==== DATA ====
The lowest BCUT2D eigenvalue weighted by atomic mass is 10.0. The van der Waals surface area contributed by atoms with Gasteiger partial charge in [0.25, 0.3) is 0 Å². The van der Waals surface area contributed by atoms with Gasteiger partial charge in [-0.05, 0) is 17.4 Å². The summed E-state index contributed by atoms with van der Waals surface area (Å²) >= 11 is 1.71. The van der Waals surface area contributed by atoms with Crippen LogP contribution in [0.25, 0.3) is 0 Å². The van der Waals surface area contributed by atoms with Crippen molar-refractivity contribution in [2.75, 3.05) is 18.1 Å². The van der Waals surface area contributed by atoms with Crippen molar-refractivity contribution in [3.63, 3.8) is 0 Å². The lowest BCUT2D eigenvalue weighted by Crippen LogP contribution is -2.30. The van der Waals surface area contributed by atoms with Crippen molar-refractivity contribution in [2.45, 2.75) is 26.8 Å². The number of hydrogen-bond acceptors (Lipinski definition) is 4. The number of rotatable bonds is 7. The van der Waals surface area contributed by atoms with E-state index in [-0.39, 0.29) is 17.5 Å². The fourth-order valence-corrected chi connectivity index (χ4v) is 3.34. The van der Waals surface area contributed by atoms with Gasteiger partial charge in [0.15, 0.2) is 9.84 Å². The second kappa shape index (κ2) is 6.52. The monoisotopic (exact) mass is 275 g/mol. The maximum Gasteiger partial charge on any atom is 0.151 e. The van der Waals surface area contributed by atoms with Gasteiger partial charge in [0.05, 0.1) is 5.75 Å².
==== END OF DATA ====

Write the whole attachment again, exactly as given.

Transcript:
The lowest BCUT2D eigenvalue weighted by atomic mass is 10.0. The van der Waals surface area contributed by atoms with Gasteiger partial charge in [0.25, 0.3) is 0 Å². The van der Waals surface area contributed by atoms with Gasteiger partial charge in [-0.05, 0) is 17.4 Å². The summed E-state index contributed by atoms with van der Waals surface area (Å²) >= 11 is 1.71. The van der Waals surface area contributed by atoms with Crippen LogP contribution in [0.25, 0.3) is 0 Å². The van der Waals surface area contributed by atoms with Crippen molar-refractivity contribution in [2.75, 3.05) is 18.1 Å². The van der Waals surface area contributed by atoms with Crippen molar-refractivity contribution in [3.63, 3.8) is 0 Å². The lowest BCUT2D eigenvalue weighted by Crippen LogP contribution is -2.30. The van der Waals surface area contributed by atoms with Crippen molar-refractivity contribution in [2.45, 2.75) is 26.8 Å². The number of hydrogen-bond acceptors (Lipinski definition) is 4. The number of rotatable bonds is 7. The van der Waals surface area contributed by atoms with E-state index in [-0.39, 0.29) is 17.5 Å². The fourth-order valence-corrected chi connectivity index (χ4v) is 3.34. The van der Waals surface area contributed by atoms with Gasteiger partial charge in [0.15, 0.2) is 9.84 Å². The second kappa shape index (κ2) is 6.52. The monoisotopic (exact) mass is 275 g/mol. The maximum Gasteiger partial charge on any atom is 0.151 e. The van der Waals surface area contributed by atoms with Gasteiger partial charge in [0.05, 0.1) is 5.75 Å².